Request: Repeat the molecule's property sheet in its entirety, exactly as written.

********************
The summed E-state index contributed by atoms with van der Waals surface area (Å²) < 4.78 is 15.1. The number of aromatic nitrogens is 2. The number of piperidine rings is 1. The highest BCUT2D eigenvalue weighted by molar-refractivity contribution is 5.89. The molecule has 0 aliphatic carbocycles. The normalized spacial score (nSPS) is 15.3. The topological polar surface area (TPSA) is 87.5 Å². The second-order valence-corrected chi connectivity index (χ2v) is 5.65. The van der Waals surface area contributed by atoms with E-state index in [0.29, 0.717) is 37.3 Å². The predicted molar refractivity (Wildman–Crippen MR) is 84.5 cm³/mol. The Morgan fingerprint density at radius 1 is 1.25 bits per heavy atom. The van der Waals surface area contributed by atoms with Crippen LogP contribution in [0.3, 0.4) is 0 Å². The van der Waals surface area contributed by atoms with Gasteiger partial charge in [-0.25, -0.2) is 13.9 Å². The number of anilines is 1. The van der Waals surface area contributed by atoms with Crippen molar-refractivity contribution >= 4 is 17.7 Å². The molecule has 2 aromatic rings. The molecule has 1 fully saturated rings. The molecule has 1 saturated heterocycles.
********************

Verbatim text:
The summed E-state index contributed by atoms with van der Waals surface area (Å²) < 4.78 is 15.1. The number of aromatic nitrogens is 2. The number of piperidine rings is 1. The highest BCUT2D eigenvalue weighted by molar-refractivity contribution is 5.89. The molecule has 0 aliphatic carbocycles. The normalized spacial score (nSPS) is 15.3. The topological polar surface area (TPSA) is 87.5 Å². The second-order valence-corrected chi connectivity index (χ2v) is 5.65. The van der Waals surface area contributed by atoms with E-state index in [0.29, 0.717) is 37.3 Å². The predicted molar refractivity (Wildman–Crippen MR) is 84.5 cm³/mol. The Morgan fingerprint density at radius 1 is 1.25 bits per heavy atom. The van der Waals surface area contributed by atoms with Crippen LogP contribution in [0.3, 0.4) is 0 Å². The van der Waals surface area contributed by atoms with Gasteiger partial charge in [-0.25, -0.2) is 13.9 Å². The number of anilines is 1. The van der Waals surface area contributed by atoms with Crippen molar-refractivity contribution >= 4 is 17.7 Å². The molecule has 2 aromatic rings. The molecule has 1 fully saturated rings. The molecule has 1 saturated heterocycles.